A review by James Buxton for EXTRA! EXTRA!


Foursight, Jacksons Lane and Richard Jordan Productions Ltd in association with Assembly and Mac Birmingham present


Bette & Joan: The Final Curtain


Sarah Toogood (Joan Crawford) and Sarah Thom (Bette Davis) in 'Bette and Joan - The Final Curtain

Photo by Robert Day


Performers & Co-Devisers: Sarah Thom & Sarah Toogood


Co-Deviser and Scriptwriter: James Greaves


Designer: Amy Yardley



Jacksons Lane



6-24 Sep 2011



Fresh from the Edinburgh stage, Bette & Joan: The Final Curtain takes a wry look at the deep loathing and professional rivalry between two of Hollywood’s most glamorous icons - Bette Davis and Joan Crawford. No two women could better embody the spirit of the golden age of cinema, yet despite their parallel lives, they both despised each other with vehement passion. In Davis's own words: “You should only say good of the dead. Joan Crawford is dead. Good”

Foursight's production plunges the knife of Bette Davis's sentiments deeper and twists it with sadistic glee, in this black comedy which charts their tortuous relationship. Sarah Thom plays a weary, lonely Bette Davis lying on her death bed, who is suddenly visited by the gloating, ghost of Joan Crawford (Sarah Toogood), intent on taking her to the afterlife. The only problem is, Bette's not ready to die and Joan can't leave till she's snuffed it.

This elegant two - hander wipes the floor with the competition, as Thom and Toogood evoke the melodrama of these larger than life stars of the silver screen. Incredibly well observed and effortlessly stylish, this show will have you in stitches and jumping out of your seat, as the claws come out, for a feud that not even death could put an end to.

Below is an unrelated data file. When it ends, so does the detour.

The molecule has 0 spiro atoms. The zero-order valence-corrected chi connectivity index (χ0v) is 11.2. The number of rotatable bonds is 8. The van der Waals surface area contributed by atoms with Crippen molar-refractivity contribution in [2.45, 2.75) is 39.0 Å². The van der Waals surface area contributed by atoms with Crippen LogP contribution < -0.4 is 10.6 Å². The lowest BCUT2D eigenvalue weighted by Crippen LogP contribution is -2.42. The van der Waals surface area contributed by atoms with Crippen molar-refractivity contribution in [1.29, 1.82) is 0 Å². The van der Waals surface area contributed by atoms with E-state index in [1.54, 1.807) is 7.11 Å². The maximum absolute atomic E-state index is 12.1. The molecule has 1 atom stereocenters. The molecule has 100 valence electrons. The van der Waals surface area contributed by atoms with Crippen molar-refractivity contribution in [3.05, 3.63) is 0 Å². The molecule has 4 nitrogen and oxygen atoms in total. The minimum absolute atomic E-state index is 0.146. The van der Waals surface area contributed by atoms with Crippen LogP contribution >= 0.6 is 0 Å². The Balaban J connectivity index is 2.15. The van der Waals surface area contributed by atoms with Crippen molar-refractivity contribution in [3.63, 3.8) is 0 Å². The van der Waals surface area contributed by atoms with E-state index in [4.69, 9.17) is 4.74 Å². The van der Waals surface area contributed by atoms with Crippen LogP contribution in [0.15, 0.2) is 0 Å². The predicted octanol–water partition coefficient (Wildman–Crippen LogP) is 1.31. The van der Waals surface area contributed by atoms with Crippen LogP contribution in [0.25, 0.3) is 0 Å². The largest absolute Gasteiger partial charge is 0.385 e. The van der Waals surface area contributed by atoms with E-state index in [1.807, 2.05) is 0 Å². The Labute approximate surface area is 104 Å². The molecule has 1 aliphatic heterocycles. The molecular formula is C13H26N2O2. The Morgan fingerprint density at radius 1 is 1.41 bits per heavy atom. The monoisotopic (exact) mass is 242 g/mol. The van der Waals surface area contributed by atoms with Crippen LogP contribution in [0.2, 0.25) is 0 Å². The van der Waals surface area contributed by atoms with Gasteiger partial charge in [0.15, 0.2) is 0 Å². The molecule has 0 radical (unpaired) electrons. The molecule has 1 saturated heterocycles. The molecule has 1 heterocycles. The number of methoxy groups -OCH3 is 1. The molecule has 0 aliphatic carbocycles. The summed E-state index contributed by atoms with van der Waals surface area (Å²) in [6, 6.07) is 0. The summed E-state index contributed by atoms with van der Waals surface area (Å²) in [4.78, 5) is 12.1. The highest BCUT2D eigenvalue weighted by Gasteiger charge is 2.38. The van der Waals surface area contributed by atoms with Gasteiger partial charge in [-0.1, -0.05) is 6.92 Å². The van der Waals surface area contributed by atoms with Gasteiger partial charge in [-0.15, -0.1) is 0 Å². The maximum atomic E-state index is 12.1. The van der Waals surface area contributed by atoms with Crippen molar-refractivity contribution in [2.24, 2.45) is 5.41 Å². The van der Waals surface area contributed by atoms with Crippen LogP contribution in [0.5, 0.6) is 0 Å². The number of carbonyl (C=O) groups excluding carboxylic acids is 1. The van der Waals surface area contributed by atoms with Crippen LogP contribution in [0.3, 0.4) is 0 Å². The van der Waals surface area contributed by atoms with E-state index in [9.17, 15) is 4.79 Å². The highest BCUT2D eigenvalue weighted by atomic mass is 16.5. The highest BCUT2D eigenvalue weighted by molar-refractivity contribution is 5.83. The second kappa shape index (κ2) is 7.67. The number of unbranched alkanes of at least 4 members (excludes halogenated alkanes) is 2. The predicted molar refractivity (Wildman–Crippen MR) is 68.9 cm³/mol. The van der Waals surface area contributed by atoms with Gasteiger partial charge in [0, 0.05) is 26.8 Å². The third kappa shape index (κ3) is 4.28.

Thom in her white nightie and slippers is bitingly sardonic, ridiculing Toogood's hysteria with acerbic wit and hilarious put downs. Thom manages to capture Davis's sensitivity whilst also inhabiting her thick skinned cynicism, as she distances herself from Crawford, insisting she was an actress, not a star. Toogood portrays the femme fatale of the 1930's with powerful poses and bewitching eyes, as she desperately attempts to cling onto her glamour and beauty, the last vestiges of her past life. In black dress, opera gloves and heels she swoons and glides across the stage, enduring Thom's scorn and rebuking her slander with equally caustic one liners.

Thom and Toogood double up as shrivelled, old Hollywood gossip queens, Hedda and Louella from   Hedda Hopper's Hollywood, gossip columnists to the stars. Their shrewish faces are ingeniously projected onto doors at the back of the set, as they give instructions to Crawford on how to get rid of Davis in fuzzy, monochrome transmissions from beyond the grave.

Davis's boudoir is brought to life by Yardley's imaginative set design, which allows the breadth and width of the stage to be fully exploited. From Davis's dressing table to her bed, their feud rages. Yet the real piece de resistance is the use of the projector, which not only includes real interview footage of Davis, but also allows the performance to continue, once the actors have left the stage.

Bette & Joan: The Final Curtain is a highly polished, extremely well observed production which the stars themselves would have relished. Toogood and Thom are in their element, depicting these Hollywood Queens’ flair for drama with exceptional skill and poignancy. As the orchestral film music of MGM studios intensifies, they force each other to come clean about the traumatizing events of their pasts, with terrible ramifications. Yet what makes their rivalry and animosity so intriguing is just how similar they really are. Echoing each other's lives and lines, we see how they were both spurned by their families and maltreated by their husbands, with devastating effects, for at the end of the day, both women longed for the same thing:- to be loved.


Jacksons Lane
269a Archway Road, London
N6 5AA
Box Office: 020 8341 4421
Tickets: £12.95/ £10.95

2 for 1 Weds

Show time: 8PM

Sat Matinee 3PM
6-24 Sep



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